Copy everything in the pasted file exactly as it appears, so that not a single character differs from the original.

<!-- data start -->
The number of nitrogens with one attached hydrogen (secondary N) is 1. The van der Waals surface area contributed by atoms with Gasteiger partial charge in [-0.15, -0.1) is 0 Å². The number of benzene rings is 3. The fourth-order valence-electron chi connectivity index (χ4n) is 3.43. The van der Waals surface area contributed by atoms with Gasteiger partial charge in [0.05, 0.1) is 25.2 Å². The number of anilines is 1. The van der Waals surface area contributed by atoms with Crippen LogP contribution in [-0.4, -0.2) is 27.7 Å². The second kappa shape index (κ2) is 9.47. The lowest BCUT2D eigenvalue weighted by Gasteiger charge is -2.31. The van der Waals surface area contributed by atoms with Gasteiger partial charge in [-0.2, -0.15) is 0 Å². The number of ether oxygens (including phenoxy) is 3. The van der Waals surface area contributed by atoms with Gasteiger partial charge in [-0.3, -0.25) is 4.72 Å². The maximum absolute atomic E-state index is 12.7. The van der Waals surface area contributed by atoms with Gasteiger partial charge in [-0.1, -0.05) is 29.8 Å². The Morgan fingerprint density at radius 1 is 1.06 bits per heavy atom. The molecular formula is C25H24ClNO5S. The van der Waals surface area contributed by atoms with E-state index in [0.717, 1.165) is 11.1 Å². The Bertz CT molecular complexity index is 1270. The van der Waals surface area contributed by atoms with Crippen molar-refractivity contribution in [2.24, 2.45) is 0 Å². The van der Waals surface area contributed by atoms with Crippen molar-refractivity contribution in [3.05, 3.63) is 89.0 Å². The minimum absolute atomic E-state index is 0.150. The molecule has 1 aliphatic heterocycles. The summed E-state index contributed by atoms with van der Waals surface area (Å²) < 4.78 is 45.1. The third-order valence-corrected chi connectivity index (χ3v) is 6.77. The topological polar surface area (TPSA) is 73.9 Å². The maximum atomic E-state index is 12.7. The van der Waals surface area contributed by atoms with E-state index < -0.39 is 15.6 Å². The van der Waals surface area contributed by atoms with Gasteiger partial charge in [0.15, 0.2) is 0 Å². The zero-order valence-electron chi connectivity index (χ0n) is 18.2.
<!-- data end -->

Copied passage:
The number of nitrogens with one attached hydrogen (secondary N) is 1. The van der Waals surface area contributed by atoms with Gasteiger partial charge in [-0.15, -0.1) is 0 Å². The number of benzene rings is 3. The fourth-order valence-electron chi connectivity index (χ4n) is 3.43. The van der Waals surface area contributed by atoms with Gasteiger partial charge in [0.05, 0.1) is 25.2 Å². The number of anilines is 1. The van der Waals surface area contributed by atoms with Crippen LogP contribution in [-0.4, -0.2) is 27.7 Å². The second kappa shape index (κ2) is 9.47. The lowest BCUT2D eigenvalue weighted by Gasteiger charge is -2.31. The van der Waals surface area contributed by atoms with Gasteiger partial charge in [-0.2, -0.15) is 0 Å². The number of ether oxygens (including phenoxy) is 3. The van der Waals surface area contributed by atoms with Gasteiger partial charge in [-0.3, -0.25) is 4.72 Å². The maximum absolute atomic E-state index is 12.7. The van der Waals surface area contributed by atoms with Gasteiger partial charge in [-0.1, -0.05) is 29.8 Å². The Morgan fingerprint density at radius 1 is 1.06 bits per heavy atom. The molecular formula is C25H24ClNO5S. The van der Waals surface area contributed by atoms with E-state index in [0.717, 1.165) is 11.1 Å². The Bertz CT molecular complexity index is 1270. The van der Waals surface area contributed by atoms with Crippen molar-refractivity contribution in [2.24, 2.45) is 0 Å². The van der Waals surface area contributed by atoms with Crippen molar-refractivity contribution in [3.05, 3.63) is 89.0 Å². The minimum absolute atomic E-state index is 0.150. The molecule has 1 aliphatic heterocycles. The summed E-state index contributed by atoms with van der Waals surface area (Å²) < 4.78 is 45.1. The third-order valence-corrected chi connectivity index (χ3v) is 6.77. The topological polar surface area (TPSA) is 73.9 Å². The maximum atomic E-state index is 12.7. The van der Waals surface area contributed by atoms with E-state index < -0.39 is 15.6 Å². The van der Waals surface area contributed by atoms with Gasteiger partial charge in [0.15, 0.2) is 0 Å². The zero-order valence-electron chi connectivity index (χ0n) is 18.2.